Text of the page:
Our data showing the function of p53 as a factor potentiating the non-apoptotic, pro-inflammatory signaling of TRAIL death receptors are potentially of clinical relevance since it has been reported that 5-FU treatment leads to the induction of TRAIL expression in NK cells in vivo [42]. It is well established that NK cells use TRAIL for the immune surveillance against tumor cells. Intriguingly, a combination of low/medium TRAIL-R1 level and high TRAIL-R3 level in primary colorectal carcinoma cells expressing p53 is associated with a poor response to 5-FU-based chemotherapy and with shorter progression-free survival [43]. This phenomenon might be explained by our data, indicating that p53 promotes the activation of pro-survival and metastatic pathways in response to TRAIL.

In summary, our findings provide that although wild-type p53-expressing cells are more sensitive towards TRAIL-R-mediated cell death than p53-KO or p53-KD cells, TRAIL-R-mediated pro-inflammatory pathways are concomitantly also stronger induced in these cells. Thus, TRAIL-R-targeted anti-cancer therapy in p53+/+ expressing cells involves the risk of promoting pro-survival and metastatic pathways in response to TRAIL or TRAIL-R-agonistic antibodies. Whether TRAIL-R-mediated apoptotic or non-apoptotic signaling dominates and which factors influence the switch between these pathways will be the subject of further investigation.

Supporting information

S1 Fig. TRAIL receptor expressions on the cell surface of HCT116 and RKO cells.

Extracellular regions of surface proteins on the cell surface of HCT116 p53+/+/ p53-/- and RKO p53+/+/ p53-/- cells were biotinylated with Sulfo-NHS-SS-Biotin. Cells were lysed with RIPA buffer and biotinylated proteins purified via streptavidin conjugated magnetic beads from equal μg of protein lysates. TRAIL receptor expression was analyzed by western blot of purified proteins using TRAIL-R-specific antibodies. Actin serves as a loading control for biotin pull-down.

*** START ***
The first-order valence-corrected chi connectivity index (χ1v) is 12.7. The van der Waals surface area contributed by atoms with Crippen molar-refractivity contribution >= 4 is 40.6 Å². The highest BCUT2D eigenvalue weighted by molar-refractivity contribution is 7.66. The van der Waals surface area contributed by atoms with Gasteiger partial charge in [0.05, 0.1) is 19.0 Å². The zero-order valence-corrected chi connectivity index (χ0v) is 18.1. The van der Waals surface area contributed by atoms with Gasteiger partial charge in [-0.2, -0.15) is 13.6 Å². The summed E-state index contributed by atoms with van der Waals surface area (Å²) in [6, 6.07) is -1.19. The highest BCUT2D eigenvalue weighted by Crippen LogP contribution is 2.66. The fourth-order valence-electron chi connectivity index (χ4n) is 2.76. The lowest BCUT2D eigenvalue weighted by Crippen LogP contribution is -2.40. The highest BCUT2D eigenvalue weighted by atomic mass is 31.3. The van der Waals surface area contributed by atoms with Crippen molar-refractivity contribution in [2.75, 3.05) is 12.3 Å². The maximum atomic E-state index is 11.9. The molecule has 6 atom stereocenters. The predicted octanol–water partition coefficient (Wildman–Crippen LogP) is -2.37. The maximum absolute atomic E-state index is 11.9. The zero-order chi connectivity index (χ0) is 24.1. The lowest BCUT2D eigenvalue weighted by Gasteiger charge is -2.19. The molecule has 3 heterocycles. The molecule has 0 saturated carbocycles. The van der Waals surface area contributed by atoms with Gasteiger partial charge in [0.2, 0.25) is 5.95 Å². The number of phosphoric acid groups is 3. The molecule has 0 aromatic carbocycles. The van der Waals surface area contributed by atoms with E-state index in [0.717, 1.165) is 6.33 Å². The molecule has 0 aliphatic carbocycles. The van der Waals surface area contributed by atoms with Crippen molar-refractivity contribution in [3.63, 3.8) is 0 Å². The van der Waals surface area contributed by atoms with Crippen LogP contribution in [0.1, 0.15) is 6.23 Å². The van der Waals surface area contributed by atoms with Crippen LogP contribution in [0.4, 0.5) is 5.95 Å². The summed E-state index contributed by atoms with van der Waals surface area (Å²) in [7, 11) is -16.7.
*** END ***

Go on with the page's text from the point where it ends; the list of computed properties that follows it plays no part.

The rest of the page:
https://doi.org/10.1371/journal.pone.0214847.s001

(TIF)

S2 Fig. RKO p53+/+ and p53-/- cells are resistant to TRAIL-R-mediated cell death.

RKO p53+/+ and RKO p53-/- cells were stimulated either with TRAIL (200 ng/ml), Mapatumumab (10 μg/ml) or Lexatumumab (10 μg/ml) for 24 h with or without zVAD-fmk (20 μM). Cell viability was determined by crystal violet staining (A). Results are shown ± SD of three biological replicates (n = 3).

https://doi.org/10.1371/journal.pone.0214847.s002

(TIF)

S3 Fig. Impact of p53 status on TRAIL-R-mediated non-apoptotic signaling pathways in RKO cells.

RKO p53+/+ and RKO p53-/- cells were stimulated either with TRAIL (200 ng/ml), Mapatumumab (10 μg/ml) or Lexatumumab (10 μg/ml) for 3 h. Whole cell lysates were analyzed for the phosphorylation/activity status and overall expression of various proteins associated with TRAIL-mediated non-apoptotic signaling pathways by Western blot (A). Blots are shown for one representative experiment out of three performed.

https://doi.org/10.1371/journal.pone.0214847.s003

(TIF)

Acknowledgments

The authors thank Gökhan Alp for excellent technical assistance and Robin Humphreys at Human Genome Sciences for providing Mapatumumab and Lexatumumab. This work was supported by Deutsche Krebshilfe—Project 110788: Doktoranden-Stipendium des Mildred-Scheel-Doktorandenprogrammes given to Hella Schittek and Projekt 70112281 given to Anna Trauzold.